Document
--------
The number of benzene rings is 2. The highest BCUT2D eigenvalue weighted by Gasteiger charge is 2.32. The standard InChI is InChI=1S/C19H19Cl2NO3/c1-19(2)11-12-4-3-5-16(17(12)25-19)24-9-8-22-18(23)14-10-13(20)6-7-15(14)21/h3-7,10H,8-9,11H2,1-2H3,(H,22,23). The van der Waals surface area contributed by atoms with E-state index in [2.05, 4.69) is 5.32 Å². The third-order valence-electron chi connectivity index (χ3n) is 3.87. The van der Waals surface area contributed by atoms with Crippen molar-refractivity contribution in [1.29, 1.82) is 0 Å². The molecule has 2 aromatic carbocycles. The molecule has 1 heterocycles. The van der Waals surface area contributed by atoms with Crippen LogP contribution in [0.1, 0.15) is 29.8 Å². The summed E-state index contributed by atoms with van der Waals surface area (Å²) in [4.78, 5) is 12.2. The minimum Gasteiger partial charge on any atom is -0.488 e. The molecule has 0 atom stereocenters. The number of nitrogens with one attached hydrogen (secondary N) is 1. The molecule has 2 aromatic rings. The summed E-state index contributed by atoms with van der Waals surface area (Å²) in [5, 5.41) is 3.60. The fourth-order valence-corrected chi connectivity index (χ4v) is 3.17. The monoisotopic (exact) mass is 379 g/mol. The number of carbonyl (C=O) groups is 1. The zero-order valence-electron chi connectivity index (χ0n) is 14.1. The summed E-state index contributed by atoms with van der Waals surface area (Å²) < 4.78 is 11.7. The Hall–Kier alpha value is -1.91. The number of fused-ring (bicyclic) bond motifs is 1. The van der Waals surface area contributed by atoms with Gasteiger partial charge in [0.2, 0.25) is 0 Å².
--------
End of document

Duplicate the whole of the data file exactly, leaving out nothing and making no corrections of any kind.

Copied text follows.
The number of benzene rings is 2. The highest BCUT2D eigenvalue weighted by Gasteiger charge is 2.32. The standard InChI is InChI=1S/C19H19Cl2NO3/c1-19(2)11-12-4-3-5-16(17(12)25-19)24-9-8-22-18(23)14-10-13(20)6-7-15(14)21/h3-7,10H,8-9,11H2,1-2H3,(H,22,23). The van der Waals surface area contributed by atoms with E-state index in [2.05, 4.69) is 5.32 Å². The third-order valence-electron chi connectivity index (χ3n) is 3.87. The van der Waals surface area contributed by atoms with Crippen molar-refractivity contribution in [1.29, 1.82) is 0 Å². The molecule has 2 aromatic carbocycles. The molecule has 1 heterocycles. The van der Waals surface area contributed by atoms with Crippen LogP contribution in [0.1, 0.15) is 29.8 Å². The summed E-state index contributed by atoms with van der Waals surface area (Å²) in [4.78, 5) is 12.2. The minimum Gasteiger partial charge on any atom is -0.488 e. The molecule has 0 atom stereocenters. The number of nitrogens with one attached hydrogen (secondary N) is 1. The molecule has 2 aromatic rings. The summed E-state index contributed by atoms with van der Waals surface area (Å²) in [5, 5.41) is 3.60. The fourth-order valence-corrected chi connectivity index (χ4v) is 3.17. The monoisotopic (exact) mass is 379 g/mol. The number of carbonyl (C=O) groups is 1. The zero-order valence-electron chi connectivity index (χ0n) is 14.1. The summed E-state index contributed by atoms with van der Waals surface area (Å²) < 4.78 is 11.7. The Hall–Kier alpha value is -1.91. The number of fused-ring (bicyclic) bond motifs is 1. The van der Waals surface area contributed by atoms with Gasteiger partial charge in [0.2, 0.25) is 0 Å².